Writing in The Guardian in years past, Christopher Hitchens revisited Animal Farm, George Orwell's "dystopian allegorical novella" that took aim at the corruption of the Soviet Union and its totalitarian rule. Published in 1945, the short book appears on the Modern Library's list of the 100 Best Novels of the 20th century, and Time Magazine's own honors list. But, as Hitchens reminds us, Animal Farm was almost never published. The manuscript barely survived the Nazi bombing of London during World War II, and then initially TS Eliot (an important editor at Faber & Faber) and other publishers rejected the book. It eventually came to see the light of day, but, 65 years later, Animal Farm still can't be legally read in China, Burma and North Korea, or across large parts of the Islamic world. But, no matter where you come from, you can listen to Animal Farm for free. That's right, I said it – free. The Internet Archive offers free access to audio versions of Animal Farm and Orwell's other major classic, 1984. Both texts appear in our collection of Free Audio Books, and you can download them directly from the Internet Archive here (Animal Farm) and here (1984), or stream them below:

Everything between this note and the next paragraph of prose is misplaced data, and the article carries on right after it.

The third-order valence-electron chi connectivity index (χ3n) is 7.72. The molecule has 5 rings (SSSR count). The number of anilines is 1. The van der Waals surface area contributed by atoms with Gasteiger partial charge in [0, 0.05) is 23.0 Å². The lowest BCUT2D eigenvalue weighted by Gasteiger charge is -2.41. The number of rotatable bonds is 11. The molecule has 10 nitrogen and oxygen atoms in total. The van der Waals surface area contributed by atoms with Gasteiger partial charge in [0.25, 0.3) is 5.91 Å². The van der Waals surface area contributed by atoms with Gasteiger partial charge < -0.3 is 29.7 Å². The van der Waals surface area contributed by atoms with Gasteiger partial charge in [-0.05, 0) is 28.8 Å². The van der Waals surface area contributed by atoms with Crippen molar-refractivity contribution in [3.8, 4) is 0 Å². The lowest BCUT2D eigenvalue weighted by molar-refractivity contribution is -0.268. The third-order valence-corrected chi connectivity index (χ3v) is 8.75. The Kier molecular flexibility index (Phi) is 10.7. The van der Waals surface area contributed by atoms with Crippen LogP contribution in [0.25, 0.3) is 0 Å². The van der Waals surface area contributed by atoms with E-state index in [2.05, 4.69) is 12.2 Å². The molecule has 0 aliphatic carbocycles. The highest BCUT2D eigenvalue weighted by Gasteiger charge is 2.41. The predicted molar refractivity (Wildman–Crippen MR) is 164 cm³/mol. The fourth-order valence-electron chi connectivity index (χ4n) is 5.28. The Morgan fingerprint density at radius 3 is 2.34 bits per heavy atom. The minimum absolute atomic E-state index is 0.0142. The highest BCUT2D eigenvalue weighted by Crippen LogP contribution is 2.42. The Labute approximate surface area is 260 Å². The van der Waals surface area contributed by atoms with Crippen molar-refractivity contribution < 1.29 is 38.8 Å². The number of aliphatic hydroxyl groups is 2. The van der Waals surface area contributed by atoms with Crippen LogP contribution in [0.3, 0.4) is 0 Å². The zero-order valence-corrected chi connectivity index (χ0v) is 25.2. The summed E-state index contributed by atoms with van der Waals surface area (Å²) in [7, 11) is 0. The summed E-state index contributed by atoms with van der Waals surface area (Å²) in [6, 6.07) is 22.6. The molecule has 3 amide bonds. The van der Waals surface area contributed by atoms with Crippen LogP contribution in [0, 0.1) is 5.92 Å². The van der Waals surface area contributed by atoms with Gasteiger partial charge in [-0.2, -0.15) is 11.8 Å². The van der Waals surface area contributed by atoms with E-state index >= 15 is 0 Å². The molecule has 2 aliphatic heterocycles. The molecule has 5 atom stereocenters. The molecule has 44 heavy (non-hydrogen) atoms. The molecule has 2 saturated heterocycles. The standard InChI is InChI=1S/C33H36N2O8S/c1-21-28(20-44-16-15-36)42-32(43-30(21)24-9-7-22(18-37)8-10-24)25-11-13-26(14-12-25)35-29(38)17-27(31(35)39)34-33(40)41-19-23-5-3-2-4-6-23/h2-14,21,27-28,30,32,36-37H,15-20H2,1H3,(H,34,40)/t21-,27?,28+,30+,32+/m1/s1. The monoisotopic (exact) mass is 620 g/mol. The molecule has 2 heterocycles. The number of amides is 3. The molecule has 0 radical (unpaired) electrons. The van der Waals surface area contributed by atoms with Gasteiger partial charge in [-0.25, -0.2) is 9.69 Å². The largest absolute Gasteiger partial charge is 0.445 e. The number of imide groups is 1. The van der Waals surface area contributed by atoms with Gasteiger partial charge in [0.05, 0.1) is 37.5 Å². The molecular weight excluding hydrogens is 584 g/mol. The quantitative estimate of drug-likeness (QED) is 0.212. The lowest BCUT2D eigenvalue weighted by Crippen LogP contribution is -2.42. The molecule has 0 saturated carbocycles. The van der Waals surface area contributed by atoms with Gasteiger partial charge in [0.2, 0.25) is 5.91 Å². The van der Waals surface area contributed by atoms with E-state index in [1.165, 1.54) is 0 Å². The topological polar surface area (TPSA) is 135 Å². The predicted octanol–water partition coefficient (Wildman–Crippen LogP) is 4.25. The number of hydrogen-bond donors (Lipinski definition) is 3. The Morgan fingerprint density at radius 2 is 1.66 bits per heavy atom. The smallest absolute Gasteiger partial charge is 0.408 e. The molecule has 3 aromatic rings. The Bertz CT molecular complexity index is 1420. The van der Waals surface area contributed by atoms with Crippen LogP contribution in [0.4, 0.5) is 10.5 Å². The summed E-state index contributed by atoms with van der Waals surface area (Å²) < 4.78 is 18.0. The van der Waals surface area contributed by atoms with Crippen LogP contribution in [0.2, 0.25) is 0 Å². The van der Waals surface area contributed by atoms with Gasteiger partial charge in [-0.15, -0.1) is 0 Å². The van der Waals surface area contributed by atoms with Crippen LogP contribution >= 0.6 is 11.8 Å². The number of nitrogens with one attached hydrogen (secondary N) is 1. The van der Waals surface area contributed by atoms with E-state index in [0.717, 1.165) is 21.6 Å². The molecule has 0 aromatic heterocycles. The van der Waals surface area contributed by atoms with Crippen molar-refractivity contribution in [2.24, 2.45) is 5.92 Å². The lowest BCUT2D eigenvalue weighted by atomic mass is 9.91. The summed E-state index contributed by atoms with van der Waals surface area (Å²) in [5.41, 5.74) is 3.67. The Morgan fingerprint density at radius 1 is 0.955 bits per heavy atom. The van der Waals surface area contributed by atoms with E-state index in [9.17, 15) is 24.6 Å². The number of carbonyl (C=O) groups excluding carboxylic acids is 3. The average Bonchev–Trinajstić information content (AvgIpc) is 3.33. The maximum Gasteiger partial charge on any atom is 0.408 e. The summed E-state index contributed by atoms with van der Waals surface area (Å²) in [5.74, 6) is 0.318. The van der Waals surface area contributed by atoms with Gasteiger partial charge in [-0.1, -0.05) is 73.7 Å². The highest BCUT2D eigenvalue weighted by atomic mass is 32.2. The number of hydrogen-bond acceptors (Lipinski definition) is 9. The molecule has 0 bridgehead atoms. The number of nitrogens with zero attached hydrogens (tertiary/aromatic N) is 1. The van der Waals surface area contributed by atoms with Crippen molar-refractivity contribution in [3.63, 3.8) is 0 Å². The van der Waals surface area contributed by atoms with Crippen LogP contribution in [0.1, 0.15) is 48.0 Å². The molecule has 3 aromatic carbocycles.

The text versions of these classics also appear in our collection of Free eBooks.
Finally, if you're interested in downloading a free audio book from Audible.com (pretty much any book you want), you can get more details here.